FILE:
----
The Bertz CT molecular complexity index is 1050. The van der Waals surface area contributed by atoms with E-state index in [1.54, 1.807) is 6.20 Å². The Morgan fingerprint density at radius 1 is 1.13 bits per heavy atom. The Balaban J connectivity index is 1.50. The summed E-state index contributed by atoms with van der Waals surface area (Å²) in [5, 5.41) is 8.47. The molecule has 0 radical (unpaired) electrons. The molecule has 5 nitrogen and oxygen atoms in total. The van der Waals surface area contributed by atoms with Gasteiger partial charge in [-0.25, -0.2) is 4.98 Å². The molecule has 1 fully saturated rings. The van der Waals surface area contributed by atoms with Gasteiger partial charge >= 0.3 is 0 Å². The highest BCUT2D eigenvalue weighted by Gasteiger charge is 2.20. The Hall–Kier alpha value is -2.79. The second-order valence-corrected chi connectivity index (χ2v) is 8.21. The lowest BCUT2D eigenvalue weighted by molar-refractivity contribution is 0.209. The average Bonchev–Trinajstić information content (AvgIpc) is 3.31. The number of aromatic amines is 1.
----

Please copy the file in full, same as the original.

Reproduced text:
The Bertz CT molecular complexity index is 1050. The van der Waals surface area contributed by atoms with E-state index in [1.54, 1.807) is 6.20 Å². The Morgan fingerprint density at radius 1 is 1.13 bits per heavy atom. The Balaban J connectivity index is 1.50. The summed E-state index contributed by atoms with van der Waals surface area (Å²) in [5, 5.41) is 8.47. The molecule has 0 radical (unpaired) electrons. The molecule has 5 nitrogen and oxygen atoms in total. The van der Waals surface area contributed by atoms with Gasteiger partial charge in [-0.25, -0.2) is 4.98 Å². The molecule has 1 fully saturated rings. The van der Waals surface area contributed by atoms with Gasteiger partial charge >= 0.3 is 0 Å². The highest BCUT2D eigenvalue weighted by Gasteiger charge is 2.20. The Hall–Kier alpha value is -2.79. The second-order valence-corrected chi connectivity index (χ2v) is 8.21. The lowest BCUT2D eigenvalue weighted by molar-refractivity contribution is 0.209. The average Bonchev–Trinajstić information content (AvgIpc) is 3.31. The number of aromatic amines is 1.